Photo: Bikini, Moscow, 1959. © William Klein (detail). Courtesy Thames & Hudson.
“My photographs are the fragments of a shapeless cry that tries to say who knows what… What would please me most is to make photographs as incomprehensible as life,” photographer and filmmaker William Klein has said.
Born in New York in 1928, Klein has risen to global heights as one of the pre-eminent fashion and documentary photographers of the twentieth century. Now, on the cusp of his 90th birthday, Thames & Hudson introduces William Klein, the pocket-sized monograph from their elegant “Photofile” series. At $15.95, the book is the perfect starter to the wonderful world of William Klein, a powerful and profound vision of life all his own.
After joining the U.S. Army and getting stationed in Germany, then later France, Klein settled in Paris, enrolling at the Sorbonne in 1978 and studying with painter Fernand Léger. He had a couple of exhibitions in Milan, including one of kinetic art, which was attended by Alexander Liberman, the revered art director for Vogue.
Despite having no formal training, Klein began working for Vogue as a fashion photographer and contributing photo essays documenting various cities around the world. In 1957, he won the prestigious Prix Nadar for his monograph, New York, which featured work made in 1954.
Klein was a rebel and a renegade, crafting his own path through photography doing that which pleased his sensibilities. He embraced the wide-angle and telephoto lenses, motion blur, and natural lighting. He easily took to the streets to document life on its thoroughfares, finding the nature of humanity best laid bare in the anonymity of urban life. His style reflected his subject: busy, gritty, chaotic bliss.
Klein has revealed, “I didn’t relate to European photography. It was too poetic and anecdotal for me… The kinetic quality of New York, the kids, dirt, madness—I tried to find a photographic style that would come close to it. So I would be grainy and contrasted and black. I’d crop, blur, play with the negatives. I didn’t see clean technique being right for New York. I could imagine my pictures lying in the gutter like the New York Daily News.”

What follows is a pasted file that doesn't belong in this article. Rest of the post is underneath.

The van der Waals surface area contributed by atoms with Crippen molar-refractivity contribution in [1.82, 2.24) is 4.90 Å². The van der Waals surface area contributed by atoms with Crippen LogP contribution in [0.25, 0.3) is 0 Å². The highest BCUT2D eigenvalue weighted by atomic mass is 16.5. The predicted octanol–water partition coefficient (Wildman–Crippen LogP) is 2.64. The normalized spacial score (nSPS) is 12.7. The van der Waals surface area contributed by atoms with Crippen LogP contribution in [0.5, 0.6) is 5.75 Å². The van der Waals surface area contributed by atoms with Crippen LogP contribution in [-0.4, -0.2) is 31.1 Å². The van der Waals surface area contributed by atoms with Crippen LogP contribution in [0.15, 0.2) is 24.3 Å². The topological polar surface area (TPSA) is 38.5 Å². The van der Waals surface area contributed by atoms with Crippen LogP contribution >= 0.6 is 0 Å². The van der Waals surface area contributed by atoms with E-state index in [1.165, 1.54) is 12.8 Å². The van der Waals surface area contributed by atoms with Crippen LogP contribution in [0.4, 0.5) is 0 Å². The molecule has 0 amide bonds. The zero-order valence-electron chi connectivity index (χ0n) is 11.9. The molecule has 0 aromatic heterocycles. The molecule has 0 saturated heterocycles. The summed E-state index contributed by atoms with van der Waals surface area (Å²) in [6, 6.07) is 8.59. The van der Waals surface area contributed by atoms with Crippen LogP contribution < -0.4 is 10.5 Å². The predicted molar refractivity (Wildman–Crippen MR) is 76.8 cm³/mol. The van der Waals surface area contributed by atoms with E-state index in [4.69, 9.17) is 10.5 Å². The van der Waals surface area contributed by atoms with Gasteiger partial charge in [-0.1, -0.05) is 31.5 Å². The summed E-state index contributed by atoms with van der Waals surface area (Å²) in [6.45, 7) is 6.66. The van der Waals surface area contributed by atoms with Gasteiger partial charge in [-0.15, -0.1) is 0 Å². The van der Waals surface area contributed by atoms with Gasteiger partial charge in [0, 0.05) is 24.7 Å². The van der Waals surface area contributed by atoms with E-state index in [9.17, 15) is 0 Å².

Hardly likely for a man who was immediately embraced by both the commercial and fine art sides of the industry—but it is that attitude that kept Klein on the edge, always pushing the boundaries beyond that which the status quo embraced. “I always wanted to do something vulgar,” Klein has said, suggesting more of the traditional definition of the word: populist. That which is common and of the every wo/man does not hold to bourgeois appearances or respectability politics; rather is espouses the raw, primal roar of life as it truly is.
With Klein’s photographs we delve deep into the flesh, inside the body and into the spirit, where the soul is manifest. We see—but more importantly, we feel. We experience art without taboos, without civility, or order—and in that maddening cacophony of riotous light and shadow, Klein reveals its peace, joy, pleasure, and beauty.
Miss Rosen is a journalist covering art, photography, culture, and books. Her byline has appeared in L’Uomo Vogue, Vogue Online, Whitewall, The Undefeated, Dazed Digital, Jocks and Nerds, and L’Oeil de la Photographie. Follow her on Twitter @Miss_Rosen.